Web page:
Off to Otavalo

Posted by nancymueller
Posted on August 27, 2011
Tagged in , , , , , , , , , , , , , , , , , , , , , , , , , ,

Our eyes meet.

We don’t speak each other’s language, but that doesn’t prevent us from connecting.

Her glance moves from my face to the camera hanging around my neck. “Go ahead,” she seems to say. “Go ahead.” “Can I take your picture? You want me to to take your picture?” I ask. “Yes, go ahead.” So I do. I wait for the pitch to purchase one of her creations, but it never comes. She simply smiles and goes back to her handicraft.

If you think Rumpelstiltskin was special for his ability to spin straw into gold, just wait until you meet the artisans of Otavalo Market.

The market merchants spin and weave their dreams into woven shawls, scarves and bags saturated in the most brilliant blues, riveting reds, deep forest greens and harvest moon yellows imaginable. For a Seattlelite like me used to living in a landscape painted in a palate of grays, the intensity of colors here is almost blinding.

As I turn the corner, I come across artisans selling stone tortoises, wood carvings, embroidered dresses, silver jewelry, tapestries

and colorful hammocks – the quintessential symbol for rest and relaxation. The only thing missing in this photo is me rocking in one, which come to think of it, would be a smart marketing strategy for the merchants. Who could resist the urge to bring one home after watching someone napping in one?

Otavalo, about a two-hour drive north of Quito, is well worth a visit, just to admire the color and craftsmanship of the merchandise alone. But I intend to do more than that. It’s time to do some serious damage – shopping!

While it’s possible to find the merchandise at other locations throughout Ecuador, you will find the best bargains at Otavalo, plus have the fun of talking with the artisans about their trade.

Before arriving, Giovanna explained that merchants expect buyers to bargain. Common practice is to offer just above half of the price, and ultimately try for seventy percent of the asking price. I decide to give it a try.

A merchant calls out to me in much better English than my Spanish as I walk by: “Look. Only $20. for this scarf. Good color for you.” When I smile and start to move on, the game begins. “How much you want to pay for this?” We bargain in a spirit of fun, and I leave with several treasures to take home.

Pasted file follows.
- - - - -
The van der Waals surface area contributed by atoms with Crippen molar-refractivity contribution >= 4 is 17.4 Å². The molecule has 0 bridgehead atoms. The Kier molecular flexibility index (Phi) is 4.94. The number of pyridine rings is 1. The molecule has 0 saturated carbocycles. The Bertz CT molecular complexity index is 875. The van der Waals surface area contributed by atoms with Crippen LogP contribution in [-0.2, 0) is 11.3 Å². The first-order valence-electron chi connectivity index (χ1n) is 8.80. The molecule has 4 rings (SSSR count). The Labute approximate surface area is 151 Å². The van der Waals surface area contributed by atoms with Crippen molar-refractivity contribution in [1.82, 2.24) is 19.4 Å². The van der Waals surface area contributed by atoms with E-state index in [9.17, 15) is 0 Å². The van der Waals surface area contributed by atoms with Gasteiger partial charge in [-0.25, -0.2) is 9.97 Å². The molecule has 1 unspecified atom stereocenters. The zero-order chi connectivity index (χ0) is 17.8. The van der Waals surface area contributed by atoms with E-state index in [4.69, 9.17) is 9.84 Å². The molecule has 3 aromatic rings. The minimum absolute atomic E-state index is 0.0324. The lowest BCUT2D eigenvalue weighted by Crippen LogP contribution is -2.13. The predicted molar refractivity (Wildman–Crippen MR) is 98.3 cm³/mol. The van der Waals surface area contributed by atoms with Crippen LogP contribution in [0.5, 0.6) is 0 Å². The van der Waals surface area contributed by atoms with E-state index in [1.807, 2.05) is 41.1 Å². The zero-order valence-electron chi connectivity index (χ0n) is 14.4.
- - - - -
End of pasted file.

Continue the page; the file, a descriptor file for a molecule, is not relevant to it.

Happy siestas, Wanderboomers!


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18 responses to “Off to Otavalo”

  1. Heidi says:

    Very nice photos – love the colors! Never been to Ecuador, but I think I’ll add it to my list.

  2. You cannot help but be struck by the bright and cheery colors of Ecuador and it makes you wonder about the psychology of them — does it mean the people too are cheery and happy? I was not there long enough to know, but the people in general certainly seemed friendly.

    • Nancy Mueller says:

      Hmm . . . That’s such a good question. I wasn’t there long enough to know either, but like you, I found the people I met to be friendly and open.

  3. Carolyn says:

    Is it too late to ask you to pick me up one of those rainbow hammocks?I purchased one at a market in Yucatan many years ago. Very comfy and beautiful,but long gone.

    • Nancy Mueller says:

      I know what you mean, Carolyn. The hammocks are so beautiful! When I stayed with friends in Brazil, they had a hammock hanging in their living room. When they wanted to take a snooze or watch TV, they just unhooked one side from the wall and strung it to another hook across the room. I’m sure you could order one on-line. Thanks for visiting my blog!

  4. Red Nomad OZ says:

    Gorgeous colours – particularly those wonderful tapestries!! And fascinating – because it’s so different from my experiences downunder here in Australia!!

    Have a great day!!

    • Nancy Mueller says:

      I’m glad you enjoyed this feast of colors. I have two more continents to go – Antarctica and Australia. Looking forward to reading about your experiences Down Under!

  5. Boyd Lemon says:

    Beautiful pics. All of South America is bursting with color!

    • Nancy Mueller says:

      Glad you like the photos, Boyd! I’ve only traveled to Brazil and Ecuador in South America – so far – but I love the intensity of color that I’ve seen ~

  6. These are beautiful!
    The colors are vibrant, they make me feel happy.

    • Nancy Mueller says:

      That’s it exactly, Marcia! The vibrant colors made me feel happy, too. It’s nice to know the photos did the same for you ~

  7. Julie Farrar says:

    After reading this series, I definitely have to put Ecuador on my travel list. Time to start working on my Spanish.

  8. Nancy MacMillan says:

    Ecuador . . . how lovely! Your first scene with the woman, the eyes and an unspoken language. The vibrant colors of the market place. Love your blogs.

  9. Jenny Cater says:

    Back in 1985 the place to shop was Otavalo Market and the peoples were all very happy. But how different the tapestries and crafts – I still have my woven wall hangings, and pottery – its seems they are now much more vibrant, colourful and more detailed. In there own way the Ecuadorians are perhaps keeping up with global demand.

    • Nancy Mueller says:

      Interesting you should say so, Jenny. My guide explained that the Otalavenos, the indigenous people who live in the Otavalo Valley, are good traders who travel everywhere to sell their textiles and weavings. It used to be that they didn’t need visas, but that changed when they began to travel globally selling their merchandise. Now as a group, they travel less to do so because of their ability to sell over the Internet. I’m curious to see the difference in their merchandise from the time you visited in 1985 to the present. Thanks for sharing your memories!

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